By Denise Mann

WEDNESDAY, April 7, 2010 (Health.com) — When the twin towers of the World Trade Center collapsed on Sept. 11, 2001, they produced a dense cloud of smoke and vaporized concrete and drywall.

New York City Fire Department rescue workers who were exposed to this polluted air—as well as the kicked-up dust and diesel exhaust that accompanied the rescue effort—had reduced lung function in the weeks and months following the attacks, researchers in New York found at the time.

Now, in a new study in the New England Journal of Medicine, the same researchers report that the lung impairment they observed in the rescue workers appears to be lasting. Firefighters and emergency medical personnel continued to have decreased lung function up to seven years after 9/11, the study found.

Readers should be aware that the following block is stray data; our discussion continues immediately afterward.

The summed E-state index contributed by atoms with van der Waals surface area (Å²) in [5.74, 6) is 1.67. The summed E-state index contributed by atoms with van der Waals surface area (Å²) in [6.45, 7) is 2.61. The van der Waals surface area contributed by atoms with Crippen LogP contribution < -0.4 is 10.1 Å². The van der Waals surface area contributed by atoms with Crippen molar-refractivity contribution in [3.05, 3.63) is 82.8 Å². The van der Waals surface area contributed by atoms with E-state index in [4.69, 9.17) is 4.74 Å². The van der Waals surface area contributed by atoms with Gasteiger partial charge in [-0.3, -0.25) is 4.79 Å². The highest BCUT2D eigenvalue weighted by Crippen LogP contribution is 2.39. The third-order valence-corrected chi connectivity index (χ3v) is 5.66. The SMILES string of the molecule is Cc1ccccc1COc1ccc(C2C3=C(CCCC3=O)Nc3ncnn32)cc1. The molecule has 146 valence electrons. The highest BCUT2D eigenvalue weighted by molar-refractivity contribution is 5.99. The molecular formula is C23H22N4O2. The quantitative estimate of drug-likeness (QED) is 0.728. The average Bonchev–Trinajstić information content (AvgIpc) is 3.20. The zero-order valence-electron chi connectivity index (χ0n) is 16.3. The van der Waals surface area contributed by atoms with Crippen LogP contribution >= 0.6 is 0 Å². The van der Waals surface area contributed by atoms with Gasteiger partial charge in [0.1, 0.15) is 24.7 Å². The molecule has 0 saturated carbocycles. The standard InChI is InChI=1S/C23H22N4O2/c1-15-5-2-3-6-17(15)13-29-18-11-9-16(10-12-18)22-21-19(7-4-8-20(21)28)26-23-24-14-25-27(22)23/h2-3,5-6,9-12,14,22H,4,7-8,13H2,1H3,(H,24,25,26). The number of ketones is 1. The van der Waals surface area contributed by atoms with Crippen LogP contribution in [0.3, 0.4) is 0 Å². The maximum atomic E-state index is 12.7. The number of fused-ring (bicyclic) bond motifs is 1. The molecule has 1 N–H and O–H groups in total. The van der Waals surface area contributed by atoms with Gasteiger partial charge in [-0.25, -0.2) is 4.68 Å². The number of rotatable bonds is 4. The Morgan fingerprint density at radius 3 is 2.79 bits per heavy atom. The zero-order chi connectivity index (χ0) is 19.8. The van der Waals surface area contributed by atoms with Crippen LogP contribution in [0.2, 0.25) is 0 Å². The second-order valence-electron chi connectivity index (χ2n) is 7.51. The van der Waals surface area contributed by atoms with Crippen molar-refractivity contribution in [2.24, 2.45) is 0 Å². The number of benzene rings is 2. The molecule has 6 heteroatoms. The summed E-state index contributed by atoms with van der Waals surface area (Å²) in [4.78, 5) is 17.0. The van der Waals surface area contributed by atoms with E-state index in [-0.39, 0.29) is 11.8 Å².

“This group has suffered real declines that need to be addressed with regular monitoring and aggressive treatment, because they are now at higher risk for developing future lung problems,” says the senior author of the study, David J. Prezant, MD, the chief medical officer of the New York City Fire Department and a professor of pulmonary medicine at the Albert Einstein College of Medicine, in the Bronx. “We confirmed that the drop in lung function that occurred during that first year was substantial, and for the first time we showed that this drop is persistent.”

Related links: